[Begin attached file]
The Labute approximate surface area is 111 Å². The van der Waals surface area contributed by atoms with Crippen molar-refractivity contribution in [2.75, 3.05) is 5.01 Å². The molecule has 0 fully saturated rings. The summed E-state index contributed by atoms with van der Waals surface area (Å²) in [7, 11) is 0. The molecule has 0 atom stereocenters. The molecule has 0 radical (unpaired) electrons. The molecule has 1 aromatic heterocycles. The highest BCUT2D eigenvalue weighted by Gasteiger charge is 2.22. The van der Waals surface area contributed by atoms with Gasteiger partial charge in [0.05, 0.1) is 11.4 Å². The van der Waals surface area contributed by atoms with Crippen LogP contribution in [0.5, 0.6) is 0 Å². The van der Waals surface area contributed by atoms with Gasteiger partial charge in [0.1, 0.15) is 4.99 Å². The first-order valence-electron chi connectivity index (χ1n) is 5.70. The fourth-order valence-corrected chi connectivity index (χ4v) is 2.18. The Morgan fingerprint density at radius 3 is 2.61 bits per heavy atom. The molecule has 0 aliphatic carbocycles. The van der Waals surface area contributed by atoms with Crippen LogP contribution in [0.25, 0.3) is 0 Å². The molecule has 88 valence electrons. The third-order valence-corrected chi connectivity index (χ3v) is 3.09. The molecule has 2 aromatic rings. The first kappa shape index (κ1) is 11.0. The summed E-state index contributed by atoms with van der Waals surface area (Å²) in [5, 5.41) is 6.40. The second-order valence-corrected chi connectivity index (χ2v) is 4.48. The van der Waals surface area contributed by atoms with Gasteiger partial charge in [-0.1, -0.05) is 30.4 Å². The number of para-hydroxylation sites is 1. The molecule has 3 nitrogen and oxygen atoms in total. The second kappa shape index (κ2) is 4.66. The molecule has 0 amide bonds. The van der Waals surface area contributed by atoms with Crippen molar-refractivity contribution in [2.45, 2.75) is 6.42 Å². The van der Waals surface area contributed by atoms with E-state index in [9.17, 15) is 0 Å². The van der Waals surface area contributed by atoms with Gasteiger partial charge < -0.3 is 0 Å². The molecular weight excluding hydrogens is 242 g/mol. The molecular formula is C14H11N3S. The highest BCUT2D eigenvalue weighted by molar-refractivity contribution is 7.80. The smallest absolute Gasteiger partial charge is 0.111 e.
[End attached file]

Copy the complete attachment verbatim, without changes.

The Labute approximate surface area is 111 Å². The van der Waals surface area contributed by atoms with Crippen molar-refractivity contribution in [2.75, 3.05) is 5.01 Å². The molecule has 0 fully saturated rings. The summed E-state index contributed by atoms with van der Waals surface area (Å²) in [7, 11) is 0. The molecule has 0 atom stereocenters. The molecule has 0 radical (unpaired) electrons. The molecule has 1 aromatic heterocycles. The highest BCUT2D eigenvalue weighted by Gasteiger charge is 2.22. The van der Waals surface area contributed by atoms with Gasteiger partial charge in [0.05, 0.1) is 11.4 Å². The van der Waals surface area contributed by atoms with Crippen LogP contribution in [0.5, 0.6) is 0 Å². The van der Waals surface area contributed by atoms with Gasteiger partial charge in [0.1, 0.15) is 4.99 Å². The first-order valence-electron chi connectivity index (χ1n) is 5.70. The fourth-order valence-corrected chi connectivity index (χ4v) is 2.18. The Morgan fingerprint density at radius 3 is 2.61 bits per heavy atom. The molecule has 0 aliphatic carbocycles. The van der Waals surface area contributed by atoms with Crippen LogP contribution in [0.25, 0.3) is 0 Å². The molecule has 88 valence electrons. The third-order valence-corrected chi connectivity index (χ3v) is 3.09. The molecule has 2 aromatic rings. The first kappa shape index (κ1) is 11.0. The summed E-state index contributed by atoms with van der Waals surface area (Å²) in [5, 5.41) is 6.40. The second-order valence-corrected chi connectivity index (χ2v) is 4.48. The van der Waals surface area contributed by atoms with Gasteiger partial charge in [-0.1, -0.05) is 30.4 Å². The number of para-hydroxylation sites is 1. The molecule has 3 nitrogen and oxygen atoms in total. The second kappa shape index (κ2) is 4.66. The molecule has 0 amide bonds. The van der Waals surface area contributed by atoms with Crippen molar-refractivity contribution in [2.45, 2.75) is 6.42 Å². The van der Waals surface area contributed by atoms with E-state index in [9.17, 15) is 0 Å². The van der Waals surface area contributed by atoms with Gasteiger partial charge < -0.3 is 0 Å². The molecular weight excluding hydrogens is 242 g/mol. The molecular formula is C14H11N3S. The highest BCUT2D eigenvalue weighted by molar-refractivity contribution is 7.80. The smallest absolute Gasteiger partial charge is 0.111 e.